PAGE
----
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The aspect of affairs in Spain at the commencement of 1810 was gloomy in the extreme. Scarcely a town, fortress, or army remained to the Spaniards; yet, perhaps, never did Napoleon feel a deeper anxiety concerning it. The spirit of the people had shown that it could not be easily subdued. He might beat its regular troops, and compel the surrender of cities, after long and severe sieges, but there still remained a whole population hostile to him. Throughout all the mountain districts the inhabitants might be said to be still in arms against him, and there was a fire burning in the general Spanish heart that might at any moment blaze up into a dangerous flame, or, if not, must wear out his troops, his energies, and his resources. Napoleon had yet to discover that it is impossible to subdue the people of a mountainous country, so as to rule them in peace, if they are at heart opposed to the ruler.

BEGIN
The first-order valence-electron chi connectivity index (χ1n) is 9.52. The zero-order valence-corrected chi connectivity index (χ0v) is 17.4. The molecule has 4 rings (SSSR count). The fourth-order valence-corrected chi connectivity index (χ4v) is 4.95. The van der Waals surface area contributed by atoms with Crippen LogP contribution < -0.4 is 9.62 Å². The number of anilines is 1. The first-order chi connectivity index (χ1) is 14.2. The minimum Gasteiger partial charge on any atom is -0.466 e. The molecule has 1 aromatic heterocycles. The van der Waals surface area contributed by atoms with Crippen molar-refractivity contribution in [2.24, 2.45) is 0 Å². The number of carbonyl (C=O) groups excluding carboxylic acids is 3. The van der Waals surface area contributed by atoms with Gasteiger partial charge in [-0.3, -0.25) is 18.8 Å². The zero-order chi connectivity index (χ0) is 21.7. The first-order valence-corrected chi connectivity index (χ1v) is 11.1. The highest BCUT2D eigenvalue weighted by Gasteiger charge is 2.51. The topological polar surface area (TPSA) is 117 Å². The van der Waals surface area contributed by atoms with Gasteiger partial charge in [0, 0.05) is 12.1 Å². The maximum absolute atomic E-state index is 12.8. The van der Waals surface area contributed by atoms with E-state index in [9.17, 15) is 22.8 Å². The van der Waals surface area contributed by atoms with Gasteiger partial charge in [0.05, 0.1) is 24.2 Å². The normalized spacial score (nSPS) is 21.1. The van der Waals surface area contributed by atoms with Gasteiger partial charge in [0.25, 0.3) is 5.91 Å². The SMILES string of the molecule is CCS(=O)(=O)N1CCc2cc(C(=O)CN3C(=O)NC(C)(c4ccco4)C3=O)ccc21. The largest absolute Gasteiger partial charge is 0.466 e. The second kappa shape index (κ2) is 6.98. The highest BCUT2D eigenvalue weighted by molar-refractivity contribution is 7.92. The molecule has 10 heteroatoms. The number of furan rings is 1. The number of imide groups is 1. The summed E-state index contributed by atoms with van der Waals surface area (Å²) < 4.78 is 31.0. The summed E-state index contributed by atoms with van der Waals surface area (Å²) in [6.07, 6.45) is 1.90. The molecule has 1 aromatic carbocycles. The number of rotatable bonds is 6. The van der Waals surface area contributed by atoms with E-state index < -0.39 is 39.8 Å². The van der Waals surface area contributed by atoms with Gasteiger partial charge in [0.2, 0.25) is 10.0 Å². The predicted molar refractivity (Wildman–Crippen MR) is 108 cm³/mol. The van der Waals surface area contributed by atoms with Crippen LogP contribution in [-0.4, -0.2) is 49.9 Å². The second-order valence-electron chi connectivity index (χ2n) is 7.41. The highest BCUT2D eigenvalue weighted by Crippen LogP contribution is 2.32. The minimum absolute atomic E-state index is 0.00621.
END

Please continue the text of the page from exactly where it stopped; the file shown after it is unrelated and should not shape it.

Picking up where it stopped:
The next person to attempt the impossible in the vain endeavour to keep the vessel of the old French monarchy afloat with all its leaks and rottenness, was the Archbishop of Toulouse, Lomnie de Brienne. He had vigorously opposed Calonne; but there was no way of raising the necessary revenue but to adopt some of the very proposals of Calonne, and tax the privileged classes, or to attempt to draw something still from the exhausted people. As the less difficult experiment of the two, he was compelled to cast his eyes towards the property of the nobles and the Church; but he found the nobles and the clergy as ready to sacrifice him as they had been to sacrifice Calonne. When one or two of the more pliant or more enlightened members of those classes ventured to remark on the vast amount of untaxed property, and particularly of tithes, there was an actual tempest of fury raised. Tithes were declared to be the voluntary offerings of the piety of the faithful, and therefore not to be touched. As further loans were out of the question, some one ventured to assert that the only means of solving the difficulty was to assemble the States General. "You would convoke the States General?" said the Minister in consternation. "Yes," replied Lafayette, who was bent on revolutionising France, as he had helped to revolutionise America"yes, and something more than that!" These words were taken down as most exceptionable and dangerous. All that the Assembly of Notables could be brought to do was to confirm the abolition of the corve, and to pass a stamp act. They would not move a step further, and they were dismissed by the king on the 25th of May, 1787. The Parliament, or Chief Court of Justice, adopted a similar course, and it also was dismissed. The king then promulgated a new constitution, but it fell hopelessly to the ground.FROM THE PAINTING BY D. O. HILL, R.S.A.